“Rip Van Winkle” and “The Legend of Sleepy Hollow” are well known, so I would like to focus on Tales of the Alhambra which put the palace on the map in the 19th century. Shortly after completing a biography of Christopher Columbus in 1828, Irving traveled from Madrid, where he had been staying, to Granada. At first sight, he described it as “a most picturesque and beautiful city, situated in one of the loveliest landscapes that I have ever seen.” Irving was preparing a book called A Chronicle of the Conquest of Granada, a history of the years 1478–1492, and was continuing his research on the topic. He immediately asked the then-governor of the historic Alhambra Palace as well as the archbishop of Granada for access to the palace, which was granted because of Irving’s celebrity status. Aided by a 35-year-old guide, Mateo Ximenes, Irving was inspired by his experience to write Tales of the Alhambra. The book combines description, legend, and narrations of historical events, up through the destruction of some of the palace’s towers by the French under Count Sebastiani in 1812, and the further damage caused by an earthquake in 1821. Throughout his trip, Irving filled his notebooks and journals with descriptions and observations though he did not believe his writing would ever do it justice. He wrote, “How unworthy is my scribbling of the place.”


Let’s begin with the name. Irving (and others) call the palace “THE Alhambra,” which is jarring to my ears because of the inherent redundancy. “Al” in Arabic means “the” – “Alhambra” means “the red (feminine).” So calling it “the Alhambra” translates as “the the red.” Ugh. I’ll use “Alhambra” without the direct article.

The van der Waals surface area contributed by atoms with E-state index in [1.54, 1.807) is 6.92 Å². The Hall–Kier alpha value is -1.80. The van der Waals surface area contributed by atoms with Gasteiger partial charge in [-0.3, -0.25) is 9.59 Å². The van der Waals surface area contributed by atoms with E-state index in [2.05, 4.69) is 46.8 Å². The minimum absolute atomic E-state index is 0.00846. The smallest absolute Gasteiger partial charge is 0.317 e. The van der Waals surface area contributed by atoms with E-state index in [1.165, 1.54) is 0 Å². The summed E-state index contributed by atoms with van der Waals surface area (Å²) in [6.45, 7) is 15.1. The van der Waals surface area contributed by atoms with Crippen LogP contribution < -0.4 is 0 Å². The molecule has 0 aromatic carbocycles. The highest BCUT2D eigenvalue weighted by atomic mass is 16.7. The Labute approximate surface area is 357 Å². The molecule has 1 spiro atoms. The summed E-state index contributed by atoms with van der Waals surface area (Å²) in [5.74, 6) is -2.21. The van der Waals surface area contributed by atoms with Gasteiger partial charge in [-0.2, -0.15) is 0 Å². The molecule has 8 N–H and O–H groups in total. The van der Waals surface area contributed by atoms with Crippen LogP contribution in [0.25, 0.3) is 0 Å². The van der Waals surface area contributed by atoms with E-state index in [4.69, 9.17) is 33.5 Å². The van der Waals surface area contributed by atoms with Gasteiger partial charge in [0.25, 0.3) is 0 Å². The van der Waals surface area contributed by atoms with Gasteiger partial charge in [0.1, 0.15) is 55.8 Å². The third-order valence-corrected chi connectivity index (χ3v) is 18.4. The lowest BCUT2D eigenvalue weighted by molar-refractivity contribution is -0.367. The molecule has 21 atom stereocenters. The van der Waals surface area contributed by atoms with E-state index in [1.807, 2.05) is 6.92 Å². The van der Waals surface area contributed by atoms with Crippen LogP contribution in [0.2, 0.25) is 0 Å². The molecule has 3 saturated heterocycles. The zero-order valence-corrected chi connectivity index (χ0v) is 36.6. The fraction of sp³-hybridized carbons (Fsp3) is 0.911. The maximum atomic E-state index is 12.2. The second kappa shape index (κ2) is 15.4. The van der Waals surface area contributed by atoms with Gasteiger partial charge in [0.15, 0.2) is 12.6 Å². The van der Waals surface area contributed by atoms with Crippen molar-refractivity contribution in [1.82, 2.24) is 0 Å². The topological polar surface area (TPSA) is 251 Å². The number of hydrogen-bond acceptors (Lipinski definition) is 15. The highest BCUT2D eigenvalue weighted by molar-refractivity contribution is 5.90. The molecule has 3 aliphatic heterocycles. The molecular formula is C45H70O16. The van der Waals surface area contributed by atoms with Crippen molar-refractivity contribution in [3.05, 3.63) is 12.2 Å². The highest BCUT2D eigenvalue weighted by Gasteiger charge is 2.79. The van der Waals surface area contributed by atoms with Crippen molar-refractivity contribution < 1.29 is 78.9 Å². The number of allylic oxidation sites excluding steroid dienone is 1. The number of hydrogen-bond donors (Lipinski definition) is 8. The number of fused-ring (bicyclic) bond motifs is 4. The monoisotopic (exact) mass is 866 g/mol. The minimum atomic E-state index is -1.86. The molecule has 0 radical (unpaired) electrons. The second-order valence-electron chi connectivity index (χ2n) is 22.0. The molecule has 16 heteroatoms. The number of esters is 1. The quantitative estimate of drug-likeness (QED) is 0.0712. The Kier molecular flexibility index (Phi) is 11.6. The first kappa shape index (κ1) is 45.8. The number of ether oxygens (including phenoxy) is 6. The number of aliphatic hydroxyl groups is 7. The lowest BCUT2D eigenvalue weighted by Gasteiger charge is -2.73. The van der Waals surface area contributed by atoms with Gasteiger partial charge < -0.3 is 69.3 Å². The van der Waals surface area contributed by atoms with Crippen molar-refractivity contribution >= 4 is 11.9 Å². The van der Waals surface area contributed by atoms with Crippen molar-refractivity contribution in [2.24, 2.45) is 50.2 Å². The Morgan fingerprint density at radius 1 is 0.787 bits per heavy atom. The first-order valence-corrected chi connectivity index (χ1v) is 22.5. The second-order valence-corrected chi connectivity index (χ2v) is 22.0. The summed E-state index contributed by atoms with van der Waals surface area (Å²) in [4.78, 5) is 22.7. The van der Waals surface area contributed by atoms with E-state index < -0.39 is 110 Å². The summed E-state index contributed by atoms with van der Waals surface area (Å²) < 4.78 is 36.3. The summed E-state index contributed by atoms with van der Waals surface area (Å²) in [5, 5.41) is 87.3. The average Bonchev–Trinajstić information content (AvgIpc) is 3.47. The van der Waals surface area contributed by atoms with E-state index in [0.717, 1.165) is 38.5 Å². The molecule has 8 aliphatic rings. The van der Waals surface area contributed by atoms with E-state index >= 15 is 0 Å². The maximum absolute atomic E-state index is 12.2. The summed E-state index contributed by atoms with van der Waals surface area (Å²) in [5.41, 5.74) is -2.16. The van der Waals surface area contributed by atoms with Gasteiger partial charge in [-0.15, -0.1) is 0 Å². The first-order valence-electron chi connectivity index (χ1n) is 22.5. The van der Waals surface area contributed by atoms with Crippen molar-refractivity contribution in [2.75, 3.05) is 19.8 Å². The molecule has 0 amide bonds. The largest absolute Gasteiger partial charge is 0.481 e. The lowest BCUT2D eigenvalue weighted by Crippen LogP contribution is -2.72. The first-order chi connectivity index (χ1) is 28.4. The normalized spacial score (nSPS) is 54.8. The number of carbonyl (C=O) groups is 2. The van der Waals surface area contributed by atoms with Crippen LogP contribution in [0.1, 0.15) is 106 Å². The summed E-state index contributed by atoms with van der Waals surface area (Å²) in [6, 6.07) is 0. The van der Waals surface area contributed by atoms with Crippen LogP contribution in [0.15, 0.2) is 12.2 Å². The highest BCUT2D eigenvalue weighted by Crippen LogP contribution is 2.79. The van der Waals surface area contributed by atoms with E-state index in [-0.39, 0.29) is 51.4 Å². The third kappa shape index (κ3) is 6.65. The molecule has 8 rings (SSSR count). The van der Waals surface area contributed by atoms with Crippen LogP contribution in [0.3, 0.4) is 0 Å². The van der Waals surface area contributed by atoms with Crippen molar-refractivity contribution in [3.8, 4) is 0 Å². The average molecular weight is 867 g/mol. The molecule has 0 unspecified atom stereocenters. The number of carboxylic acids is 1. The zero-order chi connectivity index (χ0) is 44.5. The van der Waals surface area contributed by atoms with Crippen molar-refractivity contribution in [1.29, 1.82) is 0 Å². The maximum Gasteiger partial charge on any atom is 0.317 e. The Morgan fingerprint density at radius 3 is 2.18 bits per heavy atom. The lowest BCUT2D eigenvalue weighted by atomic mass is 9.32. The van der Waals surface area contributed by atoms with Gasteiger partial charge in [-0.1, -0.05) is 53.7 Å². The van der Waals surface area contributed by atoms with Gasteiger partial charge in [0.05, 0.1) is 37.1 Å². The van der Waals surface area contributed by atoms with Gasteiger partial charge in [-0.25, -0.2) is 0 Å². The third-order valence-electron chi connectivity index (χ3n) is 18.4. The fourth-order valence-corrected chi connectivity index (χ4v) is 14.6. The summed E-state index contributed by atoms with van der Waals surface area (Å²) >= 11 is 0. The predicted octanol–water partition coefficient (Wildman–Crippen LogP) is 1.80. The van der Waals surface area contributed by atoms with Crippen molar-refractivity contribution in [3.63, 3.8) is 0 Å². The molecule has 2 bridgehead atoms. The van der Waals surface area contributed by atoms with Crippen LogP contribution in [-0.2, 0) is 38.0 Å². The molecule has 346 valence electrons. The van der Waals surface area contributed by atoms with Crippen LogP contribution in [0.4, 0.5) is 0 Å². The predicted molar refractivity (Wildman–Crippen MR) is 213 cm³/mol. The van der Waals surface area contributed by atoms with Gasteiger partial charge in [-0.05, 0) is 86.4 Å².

Alhambra was completed towards the end of Muslim rule of Spain by Yusuf I (1333–1353) and Muhammed V, Sultan of Granada (1353–1391). The complex is a reflection of the culture of the last centuries of the Moorish rule of Al Andalus, reduced to the Nasrid Emirate of Granada. It is a place where artists and intellectuals had taken refuge as the Reconquista by Spanish Christians won victories over Al Andalus. Alhambra integrates natural site qualities with constructed structures and gardens, and is a testament to Moorish culture in Spain and the skills of Muslim, Jewish, and Christian artisans, craftsmen, and builders of their era. The literal translation of Alhambra, “the red (female),” probably reflects the color of the red clay of the surroundings of which the fort is made. The buildings of Alhambra were originally whitewashed; however, the buildings as seen today are reddish.